Taxpayers should reconsider who the real recipients of their Valentine's Day gifts are this year.
Of the $17 billion consumers are expected to spend this Valentine's Day, Americans for Tax Reform, a group dedicated to the implementation of a national flat tax, estimates more than 30 percent will go back to Uncle Sam.
This year, Americans are expected to spend more than $125 per person on Valentine's Day goodies for their loved ones, an 8 percent increase since last year meaning more money for the government.
The roses, dinner, chocolates and greeting cards Americans buy their sweethearts will yield nearly $6 billion for the government this year. [Read the U.S. News debate: Should the payroll tax cuts be extended?]
In a similar analysis of winter holidays, Americans for Tax Reform reported in December that the government made $11 billion in tax revenue from holiday spending.
The group says the government takes a sizeable "bite" out of the chocolates enjoyed by taxing consumers more than 30 percent in international tariffs, corporate income taxes and other fees for the tempting treats.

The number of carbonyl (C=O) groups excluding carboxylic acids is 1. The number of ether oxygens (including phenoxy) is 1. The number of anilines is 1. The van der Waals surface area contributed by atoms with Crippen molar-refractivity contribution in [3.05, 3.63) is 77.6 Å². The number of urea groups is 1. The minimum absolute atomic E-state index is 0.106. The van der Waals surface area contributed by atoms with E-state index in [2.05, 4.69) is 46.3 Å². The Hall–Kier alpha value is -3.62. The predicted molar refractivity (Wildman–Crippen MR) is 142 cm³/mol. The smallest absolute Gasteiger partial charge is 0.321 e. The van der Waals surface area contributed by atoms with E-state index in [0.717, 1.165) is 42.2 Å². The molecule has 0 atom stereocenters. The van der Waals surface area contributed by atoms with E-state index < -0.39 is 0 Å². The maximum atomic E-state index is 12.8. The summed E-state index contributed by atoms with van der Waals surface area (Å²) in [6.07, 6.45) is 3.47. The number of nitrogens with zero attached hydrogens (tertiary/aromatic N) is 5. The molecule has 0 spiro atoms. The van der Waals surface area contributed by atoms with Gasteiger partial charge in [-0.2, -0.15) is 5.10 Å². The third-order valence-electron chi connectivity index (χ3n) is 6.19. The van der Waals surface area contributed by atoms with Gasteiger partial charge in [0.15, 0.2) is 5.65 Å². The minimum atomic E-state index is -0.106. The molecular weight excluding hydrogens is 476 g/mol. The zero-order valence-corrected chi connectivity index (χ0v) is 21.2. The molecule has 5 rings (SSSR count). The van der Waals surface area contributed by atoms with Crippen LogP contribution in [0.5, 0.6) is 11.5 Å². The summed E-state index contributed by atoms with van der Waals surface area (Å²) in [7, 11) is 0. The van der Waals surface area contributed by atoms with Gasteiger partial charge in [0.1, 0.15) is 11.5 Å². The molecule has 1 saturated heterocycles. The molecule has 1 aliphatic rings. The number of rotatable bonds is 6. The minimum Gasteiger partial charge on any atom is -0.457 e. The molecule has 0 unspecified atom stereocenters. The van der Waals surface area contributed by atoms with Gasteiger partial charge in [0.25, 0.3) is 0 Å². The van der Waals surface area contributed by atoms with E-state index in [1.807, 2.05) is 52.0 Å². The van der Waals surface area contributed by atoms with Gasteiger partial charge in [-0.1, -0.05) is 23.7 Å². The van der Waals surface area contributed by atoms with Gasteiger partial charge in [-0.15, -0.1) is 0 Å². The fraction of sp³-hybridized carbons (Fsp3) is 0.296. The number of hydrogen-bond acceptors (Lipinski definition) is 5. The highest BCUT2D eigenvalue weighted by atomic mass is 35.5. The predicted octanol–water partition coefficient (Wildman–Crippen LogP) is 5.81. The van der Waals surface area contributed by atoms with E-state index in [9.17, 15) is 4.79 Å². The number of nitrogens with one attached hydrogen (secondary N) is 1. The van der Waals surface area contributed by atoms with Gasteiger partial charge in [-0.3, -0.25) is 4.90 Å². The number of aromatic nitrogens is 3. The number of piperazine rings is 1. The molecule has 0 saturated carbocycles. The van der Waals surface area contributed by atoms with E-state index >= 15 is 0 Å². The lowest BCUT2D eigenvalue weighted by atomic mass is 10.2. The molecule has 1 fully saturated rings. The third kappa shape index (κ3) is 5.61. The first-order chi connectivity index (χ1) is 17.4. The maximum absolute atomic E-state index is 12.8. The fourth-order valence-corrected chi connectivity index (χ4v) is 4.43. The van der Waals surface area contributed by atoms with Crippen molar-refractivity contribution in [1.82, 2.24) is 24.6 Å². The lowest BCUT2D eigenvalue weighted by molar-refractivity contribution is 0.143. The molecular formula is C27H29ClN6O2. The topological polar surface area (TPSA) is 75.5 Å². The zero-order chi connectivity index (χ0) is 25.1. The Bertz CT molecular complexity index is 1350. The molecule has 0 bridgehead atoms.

Jewelry is an especially lucrative gift for the government, with more than 35 percent of the cost of gold and diamonds tied up in government taxation. The fake stuff costs more, with knock-off bling taxed an extra 6 percent. [See photos of the 2012 Republican field.]
"Valentine's Day is usually a time to reflect on that special someone in your life," Americans for Tax Reform spokesman John Kartch writes. "However, with government making up 33.14 percent of the cost for the holiday, it may mean it's time for taxpayers and government to spend some time apart."
Check out some ways the government cashes in:
Clothing- $5 million
Flowers and Greeting Cards - $1.1 billion.
Dinner Out- $3.2 billion
Weekend Getaway including hotel and rental car - $1.3 billion